Exam 1 Study Guide
Exam 1 Study Guide PY 372 William Hart-Social Psychology
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This 9 page Study Guide was uploaded by Tara Martin on Wednesday February 11, 2015. The Study Guide belongs to PY 372 William Hart-Social Psychology at University of Alabama - Tuscaloosa taught by in Winter2015. Since its upload, it has received 177 views.
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Date Created: 02/11/15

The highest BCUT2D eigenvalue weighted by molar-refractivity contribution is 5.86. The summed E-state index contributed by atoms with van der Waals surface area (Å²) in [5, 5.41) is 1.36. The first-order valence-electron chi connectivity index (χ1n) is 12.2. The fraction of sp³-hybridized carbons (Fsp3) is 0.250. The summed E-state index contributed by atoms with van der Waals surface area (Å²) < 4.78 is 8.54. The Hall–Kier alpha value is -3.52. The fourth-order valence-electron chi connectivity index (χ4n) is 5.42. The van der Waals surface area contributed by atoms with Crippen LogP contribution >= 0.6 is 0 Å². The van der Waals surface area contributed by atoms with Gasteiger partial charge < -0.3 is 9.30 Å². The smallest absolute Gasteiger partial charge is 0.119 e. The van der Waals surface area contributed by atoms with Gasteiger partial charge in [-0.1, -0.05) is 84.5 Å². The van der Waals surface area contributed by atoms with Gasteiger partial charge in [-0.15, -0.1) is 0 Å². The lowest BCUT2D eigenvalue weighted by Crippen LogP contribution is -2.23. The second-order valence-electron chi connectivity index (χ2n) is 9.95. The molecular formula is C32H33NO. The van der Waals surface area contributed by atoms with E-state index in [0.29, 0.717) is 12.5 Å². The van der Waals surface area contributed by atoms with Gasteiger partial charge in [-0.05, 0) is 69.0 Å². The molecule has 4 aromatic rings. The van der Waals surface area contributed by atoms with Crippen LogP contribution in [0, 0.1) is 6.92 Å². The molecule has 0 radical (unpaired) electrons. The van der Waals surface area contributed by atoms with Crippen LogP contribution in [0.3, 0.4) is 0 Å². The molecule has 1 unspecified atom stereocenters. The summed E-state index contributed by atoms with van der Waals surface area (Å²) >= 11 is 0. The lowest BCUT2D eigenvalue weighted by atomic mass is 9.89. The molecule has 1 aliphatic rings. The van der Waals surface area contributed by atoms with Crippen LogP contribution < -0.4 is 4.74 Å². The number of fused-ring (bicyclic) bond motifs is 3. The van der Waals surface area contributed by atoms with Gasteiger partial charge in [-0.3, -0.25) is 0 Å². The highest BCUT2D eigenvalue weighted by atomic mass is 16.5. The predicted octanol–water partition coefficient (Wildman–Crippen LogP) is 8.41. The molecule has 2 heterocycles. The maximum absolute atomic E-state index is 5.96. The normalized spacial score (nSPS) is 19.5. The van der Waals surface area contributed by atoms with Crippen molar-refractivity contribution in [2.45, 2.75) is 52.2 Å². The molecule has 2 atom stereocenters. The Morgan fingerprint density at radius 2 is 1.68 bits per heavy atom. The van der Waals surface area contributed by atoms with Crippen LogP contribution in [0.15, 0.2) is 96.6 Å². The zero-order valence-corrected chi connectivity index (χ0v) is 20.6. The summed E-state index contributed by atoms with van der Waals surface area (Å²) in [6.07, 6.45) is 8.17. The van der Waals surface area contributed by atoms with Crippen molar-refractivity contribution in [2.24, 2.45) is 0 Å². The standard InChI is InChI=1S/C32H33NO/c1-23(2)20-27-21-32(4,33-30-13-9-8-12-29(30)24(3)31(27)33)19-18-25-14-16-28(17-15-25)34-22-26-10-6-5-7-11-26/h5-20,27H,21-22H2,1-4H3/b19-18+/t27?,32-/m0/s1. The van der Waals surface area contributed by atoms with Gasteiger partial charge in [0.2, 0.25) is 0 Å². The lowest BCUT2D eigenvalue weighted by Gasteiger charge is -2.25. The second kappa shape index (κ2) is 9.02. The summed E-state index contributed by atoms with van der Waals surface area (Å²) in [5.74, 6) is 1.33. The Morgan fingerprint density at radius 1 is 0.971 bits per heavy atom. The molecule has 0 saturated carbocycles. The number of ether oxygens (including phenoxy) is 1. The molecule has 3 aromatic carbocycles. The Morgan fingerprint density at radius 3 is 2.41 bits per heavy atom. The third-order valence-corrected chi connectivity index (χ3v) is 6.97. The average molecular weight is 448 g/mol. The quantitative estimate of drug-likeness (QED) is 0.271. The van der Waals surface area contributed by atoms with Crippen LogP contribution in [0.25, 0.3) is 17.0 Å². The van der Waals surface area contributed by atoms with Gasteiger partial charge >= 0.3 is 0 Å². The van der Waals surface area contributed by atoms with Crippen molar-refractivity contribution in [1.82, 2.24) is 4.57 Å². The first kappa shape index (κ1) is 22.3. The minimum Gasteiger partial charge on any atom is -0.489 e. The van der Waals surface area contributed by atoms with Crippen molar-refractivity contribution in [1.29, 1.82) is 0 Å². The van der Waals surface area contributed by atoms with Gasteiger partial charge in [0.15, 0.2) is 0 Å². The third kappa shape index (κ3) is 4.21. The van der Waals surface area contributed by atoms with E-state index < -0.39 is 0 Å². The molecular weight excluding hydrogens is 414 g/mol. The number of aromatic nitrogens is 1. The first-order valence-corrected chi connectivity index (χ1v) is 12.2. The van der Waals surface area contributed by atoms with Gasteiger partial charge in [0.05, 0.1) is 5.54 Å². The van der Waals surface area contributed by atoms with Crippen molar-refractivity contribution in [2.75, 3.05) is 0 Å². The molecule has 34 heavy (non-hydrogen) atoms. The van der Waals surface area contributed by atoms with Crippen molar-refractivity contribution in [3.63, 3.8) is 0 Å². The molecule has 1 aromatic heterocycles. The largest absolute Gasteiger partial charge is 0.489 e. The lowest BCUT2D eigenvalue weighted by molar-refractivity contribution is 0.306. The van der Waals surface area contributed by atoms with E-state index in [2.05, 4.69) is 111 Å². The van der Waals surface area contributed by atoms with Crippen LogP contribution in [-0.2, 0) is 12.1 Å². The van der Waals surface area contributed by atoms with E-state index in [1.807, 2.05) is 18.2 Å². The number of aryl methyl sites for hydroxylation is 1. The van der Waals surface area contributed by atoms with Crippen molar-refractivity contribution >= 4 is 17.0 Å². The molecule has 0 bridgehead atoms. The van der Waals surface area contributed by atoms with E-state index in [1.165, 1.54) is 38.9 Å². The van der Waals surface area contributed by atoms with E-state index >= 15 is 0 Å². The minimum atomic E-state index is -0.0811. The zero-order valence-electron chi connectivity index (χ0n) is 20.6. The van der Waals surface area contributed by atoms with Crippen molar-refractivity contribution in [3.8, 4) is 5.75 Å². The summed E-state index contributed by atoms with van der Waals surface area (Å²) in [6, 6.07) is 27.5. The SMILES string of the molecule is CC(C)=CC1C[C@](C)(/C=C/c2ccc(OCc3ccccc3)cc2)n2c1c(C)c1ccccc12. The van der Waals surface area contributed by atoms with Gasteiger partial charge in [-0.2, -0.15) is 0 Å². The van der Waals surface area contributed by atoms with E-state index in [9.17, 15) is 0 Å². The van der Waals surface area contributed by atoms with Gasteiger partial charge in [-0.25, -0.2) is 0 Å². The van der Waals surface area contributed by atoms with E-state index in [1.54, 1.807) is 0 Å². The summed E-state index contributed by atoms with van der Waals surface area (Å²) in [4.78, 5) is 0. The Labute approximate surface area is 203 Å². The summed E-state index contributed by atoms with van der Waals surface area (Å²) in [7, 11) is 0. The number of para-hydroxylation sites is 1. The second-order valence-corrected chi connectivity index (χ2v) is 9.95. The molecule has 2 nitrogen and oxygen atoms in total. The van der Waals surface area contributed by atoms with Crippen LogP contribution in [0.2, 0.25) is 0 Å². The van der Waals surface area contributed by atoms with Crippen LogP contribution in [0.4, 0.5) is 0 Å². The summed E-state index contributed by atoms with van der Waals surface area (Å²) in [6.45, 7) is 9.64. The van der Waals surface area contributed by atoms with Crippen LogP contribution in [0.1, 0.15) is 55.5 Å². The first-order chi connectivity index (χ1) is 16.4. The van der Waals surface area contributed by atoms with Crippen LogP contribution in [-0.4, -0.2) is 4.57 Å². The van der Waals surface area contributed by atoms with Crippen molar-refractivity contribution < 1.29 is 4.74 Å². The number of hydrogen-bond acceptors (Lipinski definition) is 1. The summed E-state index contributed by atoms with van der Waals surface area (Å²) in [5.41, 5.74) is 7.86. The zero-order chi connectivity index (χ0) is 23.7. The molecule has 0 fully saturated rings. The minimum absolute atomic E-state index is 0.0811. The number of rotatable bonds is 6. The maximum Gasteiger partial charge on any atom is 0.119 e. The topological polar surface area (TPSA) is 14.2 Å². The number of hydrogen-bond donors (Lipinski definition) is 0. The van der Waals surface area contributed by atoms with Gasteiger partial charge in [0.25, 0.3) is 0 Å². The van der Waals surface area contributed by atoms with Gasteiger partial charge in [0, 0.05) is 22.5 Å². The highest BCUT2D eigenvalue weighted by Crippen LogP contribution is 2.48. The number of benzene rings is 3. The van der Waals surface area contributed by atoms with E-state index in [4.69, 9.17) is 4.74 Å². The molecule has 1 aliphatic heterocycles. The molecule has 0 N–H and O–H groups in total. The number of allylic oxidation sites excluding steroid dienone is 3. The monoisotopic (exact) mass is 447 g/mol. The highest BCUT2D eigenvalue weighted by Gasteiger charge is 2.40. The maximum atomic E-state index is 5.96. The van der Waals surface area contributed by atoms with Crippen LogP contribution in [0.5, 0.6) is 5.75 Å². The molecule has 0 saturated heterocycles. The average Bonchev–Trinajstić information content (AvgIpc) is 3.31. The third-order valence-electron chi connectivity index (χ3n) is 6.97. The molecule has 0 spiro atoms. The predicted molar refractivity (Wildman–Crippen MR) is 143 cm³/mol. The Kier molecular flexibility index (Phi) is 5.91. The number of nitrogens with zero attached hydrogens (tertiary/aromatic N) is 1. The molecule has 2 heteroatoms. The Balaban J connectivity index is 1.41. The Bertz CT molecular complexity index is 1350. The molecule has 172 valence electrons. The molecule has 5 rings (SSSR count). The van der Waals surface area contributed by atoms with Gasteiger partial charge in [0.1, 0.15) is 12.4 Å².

Social Psychology Exam 1 Study Guide Random sampling connection to external validity 0 Drawing from a population such that each individual in the population has an equal chance of being included in the sample 0 External validity the extent to which the results of a study can be generalized to the population of interest Random assignment connection to internal validity 0 Process of assigning participants to the experimental conditions levels of the IV such that each participant has the same chance of being in a given condition 0 This minimizes individual differences and equalizes preexisting differences Psychology vs common sense 0 Social psychology is Lewin s equation behavior is a function of the person and the environment 0 Social psych focuses on the environment 0 Common sense tells you everything is true problems 0 We typically accepts ideas as true if they seem true a Not stated with specific conditions hard to disprove o Hindsight bias the tendency to exaggerate AFTER learning an outcome ones ability to have foreseen how something turned out o Stated ambiguously horoscopes and psychics 0 The difference between social psychology and common sense is that we use the scientific method to test ideas Understand the definitions for the terms we used in connection to research methods 0 Theory an integrated set of statements that describes predicts or explains behavior 0 Hypothesis specific testable and disconfirmable statement about the behavior we want to study OR the theory we want to test 0 Construct the conceptual representation of behaviors the phenomenon around which research is based 0 Venting frustration and feeling well 0 Operationalization defines a construct in terms of the way it is measured or manipulated makes the construct concrete 0 Writing an angry letter to the boss and experiencing positive mood 0 Construct validity the extent to which the measured variables in research successfully represent the constructs of theoretical interest 0 Is writing an angry letter venting o Is experiencing a positive mood feeling well 0 Control a group in a study that does not receive the experimental manipulation o This group allows for comparison with the experimental condition 0 Demand characteristics cues in the experiment that tell the participant what behavior is expected 0 Dependent variable the variable that is measured in an experiment and is expected to change as a result of the experimental manipulation 0 Independent variable the experimental factor OR the variable that is manipulated in the experiments by the researchers 0 Also called the condition group Goals of science be able to distinguish examples of research designated to describe predict and understand as well as the methods that may be used in service of these goals e g naturalistic observation 0 Description used to describe characteristics in a population 0 Selfreport ex a survey 0 Observational methods ex naturalistic observation 0 Physiological methods ex skin conductance 0 Predict correlational work is used to predict relationships 0 Understand experiments help us to determine cause and effect which help us understand relationships What can we learn from a correlation 0 The strength of a relationship if there is one 0 The valence of a relationship 0 Negative as one variable increases in value the other decreases in value 0 Positive as one variable increases in value the other increases in value 0 Does NOT assert cause Benefits and disadvantages of experimental correlational and descriptive research Experimental Correlational Descriptive Advantages If done well you CAN Efficient You can study Helps us generate conclude m and things you cannot hypotheses and inform manipulate and should not policy decisions manipulate Disadvantages External validity CANNOT assert CANNOT make causal demand characteristics CAUSALITY conclusions ethical concerns deception Often not like the real world Fundamental attribution error and the actorobserver bias 0 Fundamental attribution error tendency for observers to underestimate situational in uences and overestimate dispositional internal in uences upon others behavior 0 Actorobserver bias tendency to explain others behavior as due to dispositions and our own behavior as due to the situation 0 We often fail to take another s perspective we fail to recognize their situation and therefore don t account for their situation Availability heuristic 0 Used to evaluate the frequency or likelihood of an event on the basis of how quickly examples are readily available in your memory 0 Ex tabloid viewing and overanticipation of sexual infidelity Hindsight bias 0 The I knew it all along phenomenon 0 The tendency to exaggerate AFTER learning an outcome one s ability to have foreseen how something turned out 0 Ex sporting events outcomes Confirmation bias 0 Tendency to search for information that confirms our preconceptions and neglect info that disconfirms them 0 EX watching different news channels 0 Ex testing a number sequence to prove you re right not disprove your thought Base rate fallacy tendency to ignore baserate information usually presented as a statistic 0 The tendency to ignore statistical information in favor of dramatic or vivid case histories 0 Ex believing our friends over statistical evidence Optimistic bias 0 Unrealistic optimism even though 505 of marriages fail I know mine will be enduring joy 0 The tendency to have an overly optimistic outlook on life Representativeness heuristic 0 Used to estimate the extent to which a person or thing is representative of the average person or thing in the category 0 EX things are placed into categories based on their resemblance to typical category members this often works well but sometimes leads us astray False consensus effect 0 Tendency to overestimate the incidence or commonality of one s undesirable traits or unsuccessful behaviors 0 Ex we all get dumped at some times 0 EX walk into a glass door False uniqueness effect 0 Tendency to underestimate the commonality of one s desirable traits or successful behaviors 0 Ex no one has sideburns like mine 0 Ex holding the door for someone want to think you re rare Illusion of transparency 0 The illusion that our concealed emotions leak out and can be easily read by others 0 EX we think that people can see inside our heads Spotlight effect 0 The belief that others are paying more attention to our appearance and behavior than they really are 0 Ex seeing ourselves at center stage and thinking people are paying more attention than they are Theories of purpose for Selfesteem 0 Selfaffirmation 0 Terror management theory 0 Sociometer Lewin s equation 0 B f P E 0 Behavior is a function of the person and the environment Rosenthal s study of expectancy effects selffulfilling prophecy 0 Participants sometimes live up to what they believe experimenters expect of them 0 Selffulfilling prophecy a belief that leads to its own fulfillment Teachers expectations can become selffulfilling prophecies 0 Students are acutely sensitive to teachers facial expressions and body movements Dependent variable what is measured in an experiment Independent variable what is manipulated in an experiment Kelley s attribution theory 0 To explain behavior we use three factors 0 Consistency indicates internal factors 0 Distinctiveness indicates external factors 0 Consensus everyone is doing it indicates external factors Demand characteristics 0 Cues in the experiment that tell the participant what behavior is expected 0 A disadvantage in experimental methods Regression toward the mean 0 The statistical tendency for extreme scores or extreme behavior to return toward one s average 0 Ex exam scores if you score really high on the first test you are more likely to do worse on the second one and vice versa Illusory correlation 0 Perception of a relationship where none exists or perception of a stronger relationship than actually exists 0 Ex if we believe a correlation exists we forget all of the times where it didn t Selfserving biases e g attributing more responsibility to the self for positive behaviors than negative behaviors We are not so kind to others however 0 The tendency to perceive oneself favorably 0 Selfserving attributions a form of selfserving bias the tendency to attribute positive outcomes to oneself and negative outcomes to other factors 0 One of the most potent of human biases 0 Ex I got an A on my econ test vs my professor gave me a C on that test 0 Unrealistic optimism even though 50 of marriages fail I know mine will be enduring joy 0 False consensus and uniqueness Selfhandicapping 0 Protecting one s selfimage by creating a handy excuse for failure 0 Ex performing poorly at the beginning of a task in order not to create unreachable expectations Selfpresentation 0 Controlling regulating and monitoring information about the self 0 One kind of impression management a Presenting a desired but plausible identity to others 0 Audience may be external imaginary or self Selfmonitoring 0 Being attuned to the way one presents oneself in social situations and adjusting one s performance to create the desired impression 0 Ex they act like social chameleons they adjust their behavior in response to external situations I They are less likely to act on their own attitudes Selfreference effect 0 Information is easy to recall if you can connect it back to your life Selffulfilling prophecy 0 A belief that leads to its own fulfillment 0 Ex if people believe the bank is about to crash they will all go withdraw their money causing the bank to crash 0 Ex teachers expectations Rena s older brother was brilliant I bet she is too 9 smiling more at Rena teaching her more 9 Rena responds enthusiastically 9 confirming the initial belief Counterfactual thinking 0 Imagining alternative scenarios and outcomes that might have happened but didn t 0 Ex bronze medalists can easily imagine not medaling exhibit more joy than silver medalists can easily imagine winning gold Belief perseverance 0 Persistence of one s initial conceptions such as when the basis for one s belief is discredited but an explanation of why the belief might be true survives 0 Beliefs can grown their own legs and survive the discrediting of the evidence that inspired them 0 Ex sometimes when shown evidence that discredits our beliefs we still don t believe we are wrong Learned helplessness 0 The sense of hopelessness and resignation learned when a human or animal perceives no control over repeated bad events 0 Ex depressed people believe their efforts will have no effect Bracing for the worst 0 We lower our expectations before we get feedback 0 If we expect to do bad on something and then do we don t feel as bad 0 Opposite of optimistic bias Planning fallacy 0 The tendency to underestimate how long it will take to complete a task Langer and Rodin s famous nursing home study Upward and downward social comparison 0 Upward someone you aspire to o Motivating if people believe that the standard is attainable o Demotivating if the standard is not viewed as attainable 0 Downward someone who s worse off than you a Boosts our self esteem if people think they will not experience the same misfortune as the standard that will never be me o Hurts self esteem when people think they can experience the same misfortune I fear I am heading down that same road Know the three major selfmotives 0 Selfconsistency need to maintain a stable selfconcept selfverification 0 Selfenhancement need for a positive selfview and to protect against negative feedback 0 Selfappraisal desire for accurate selfknowledge Four qualities of automaticity 0 Thinking and behavior can be discussed in terms of how automatic or controlled it is o Uncontrollability inability to stop or alter process that has already been started 0 Unintentionality no control over whether process is started I You don t intend to do it 0 Lack of awareness you don t know it s happening 0 Efficiency you don t have to think consciously to do it 0 Most behaviors are a blend of automatic and controlled components Operationalization 0 Defines a construct in terms of the way it is measured or manipulated ex makes the construct concrete 0 Specific testable disconfirmable 0 Ex writing an angry letter to the boss and experiencing positive mood Theory of reasoned action Fishbein amp Ajzen I Attitudes don t predict behavior When will an attitude predict behavior and conversely when will a behavior cause an attitude 0 Measure true attitudes 0 Mirror study if we look in a mirror we are less likely to do something we don t think is right 0 Active experience if we are actively experiencing something we are more likely to act on it 0 Ex kids on cots at school How can researchers measure attitudes more effectively 0 By making thing anonymous 0 Ex fake liedetector Cognitive dissonance Festinger 0 People have a need to avoid inconsistency in their thoughts feelings and behaviors dissonance in unsettling I Dissonance is a tension that arises when one is simultaneously aware of two inconsistent cognitions 0 In order to relieve the tension we have to either change our attitude or our behavior 0 Ex a smoker I Smoking in unhealthy I I want to be healthy I I smoke Selfperception theory Bem 0 People interpret their attitudes from their own behavior I Just as we infer other people s attitudes by perceiving their behavior 0 Ex pro s losing their love for the game because they don t know why they do it anymore Selfaffirmation theory 0 People want to feel good about themselves 0 The need to assert selfadequacy 0 Inconsistency feels foolish restoring selfimage eliminates need to change attitude I We seek consistency we don t want to feel like a fool Lowball technique 0 Tendency to comply with a large unexpected request after having committed to an earlier request 0 Ex buying a car from a salesman Footinthedoor technique I Tendency for people who have complied with a small request to be more willing to comply with a larger request later 0 Ex the uglysign study Doorintheface technique 0 After a person turns down a large request people are more likely to comply when the requester offers a more reasonable request 0 Ex blood donor study I When asked to donate for a long term commitment first they were more likely to agree to donate tomorrow ABC s of attitudes 0 Affect feelings 0 Behavior 0 Cognition thoughts Asch s conformity research 0 One person being tested in a room with other subjects who are actually part of the experiment 0 Asked to match lines that are the same length 0 The subjects in on the experiment give the obviously wrong answer 0 This caused 37 of participants to conform to what their peers were saying even though they knew it was wrong 0 63 did NOT conform showing that most people tell the truth even when others do not Sherif s work on establishing group norms 0 A person is asked how far a light moves when it disappears from a screen in a dark room 0 The next day 3 people are put into the room with the same experiment is shown 0 A group norm will emerge regardless of what the people thought on the first day 0 The norm was false The light didn t move at all a Autokinetic phenomenon the apparent movement of a stationary point of light in the dark When will people conform 0 Group size greater group size usually produces more conformity 0 Unanimity with even one dissenter conformity decreases substantially 0 Cohesion members of tightknit groups conform more 0 Status if group members are high status there is more conformity 0 Ex a kid and an NBA player 0 Public response people conform more when they must respond publicly 0 Public commitment making a public commitment to your own position decreases conformity to an alternative position Reactance 0 A motive to protect or restore one s sense of freedom 0 Reactance arises when someone threatens our freedom of action 0 Labels of objectionable material on media have the opposite effect of making this material more attractive to kids for whom it was forbidden Rrated movies 0 Ex I want to do it because you told me I can t do it or binge drinking when you re 21 Distinguish between conformity compliance and obedience 0 Conformity a change in behavior or beliefs to agree with others 0 Compliance yielding to a request for certain behaviors or agreement to a particular point of view while privately disagreeing 0 Someone is asking for a change 0 Obedience a change in behavior or beliefs as a result of the commands of others in authority 0 You have no say in the matter Understand the Milgram studies on obedience 0 40 men participated at teachers 0 60 went all the way to 450 volts 0 What characteristics of the authority figure led to obedience 0 Power when the experimenter was replaced by an assistant only 20 obeyed o Immediacy when the experimenter called in by phone only 20 obeyed 0 Number more in uential when there s more people giving the command Zimbardo s simulated prison experiment what did this famous study suggest about human behavior 0 College men volunteered to play the roles of guards and prisoners 0 Were assigned randomly 0 The guards and prisoners got caught up in the role a The guards began to disparage the prisoners and some devised cruel and degrading routines o The prisoners broke down rebelled or became apathetic 0 Supposed to be a two week study had to be stopped after 6 days 0 Behavior is a product of both the individual person and the situation a The prison study seems to have attracted volunteers who were prone to aggressiveness